Document Type

Article

Journal/Book Title/Conference

Journal of Sport and Health Science

Publisher

Elsevier

Publication Date

2017

DOI

10.1016/j.jshs.2017.03.006

Abstract

Purpose: To quantify differences in nonlinear aspects of performance on a seated visual-motor tracking task between clinically asymptomatic males and females with and without a self-reported mild traumatic brain injury (mTBI) history.

Methods: Seventy-three individuals with a self-reported concussion history (age: 21.40 ± 2.25 years) and 75 without (age: 21.50 ± 2.00 years) completed the visual-motor tracking task. Participants pressed an index finger against a force sensor, tracing a line across a computer screen (visual-motor tracking). The produced signal's root-mean-square error (RMSE), sample entropy (SampEn, a measure of regularity), and average power (AvP) between 0 and 12 Hz were calculated.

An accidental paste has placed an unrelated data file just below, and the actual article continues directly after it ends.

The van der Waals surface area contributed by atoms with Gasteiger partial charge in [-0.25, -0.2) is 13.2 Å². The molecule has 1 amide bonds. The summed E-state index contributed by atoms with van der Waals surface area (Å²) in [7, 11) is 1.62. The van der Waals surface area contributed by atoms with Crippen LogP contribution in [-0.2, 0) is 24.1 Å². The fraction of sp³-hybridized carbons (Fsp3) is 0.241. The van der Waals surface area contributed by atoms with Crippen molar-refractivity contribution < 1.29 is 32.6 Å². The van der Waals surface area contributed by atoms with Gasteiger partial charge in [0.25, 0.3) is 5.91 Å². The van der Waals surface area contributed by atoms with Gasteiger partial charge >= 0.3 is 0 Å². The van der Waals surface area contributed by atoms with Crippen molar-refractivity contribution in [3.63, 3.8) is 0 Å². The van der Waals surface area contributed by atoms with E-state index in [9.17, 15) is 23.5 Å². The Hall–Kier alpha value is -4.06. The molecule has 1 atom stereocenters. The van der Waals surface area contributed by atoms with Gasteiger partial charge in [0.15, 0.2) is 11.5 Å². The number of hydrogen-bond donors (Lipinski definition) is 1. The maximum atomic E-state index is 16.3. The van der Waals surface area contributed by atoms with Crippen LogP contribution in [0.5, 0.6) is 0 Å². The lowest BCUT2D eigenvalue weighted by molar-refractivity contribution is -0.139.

Results: Males with a history of 0 or 1 concussion had greater RMSE (worse performance) than females with 0 (p < 0.0001) and 1 concussion (p = 0.052). Additionally, females with 2+ concussions exhibited lower SampEn than females with no history (p = 0.001) or a history of 1 concussion (p = 0.026). Finally, females with 2+ concussions had lower 8–12 Hz AvP than males with 2+ concussions (p = 0.031). Few differences were observed in the male participants.

Conclusion: Females with a self-reported history of multiple concussions exhibited lower SampEn in the visual-motor tracking-task force output structure as compared to those with no reported history of concussion and their male counterparts. Lower SampEn and lower power between 8 and 12 Hz indicated persistent impairment in visual processing and feed-forward or predictive motor control systems.

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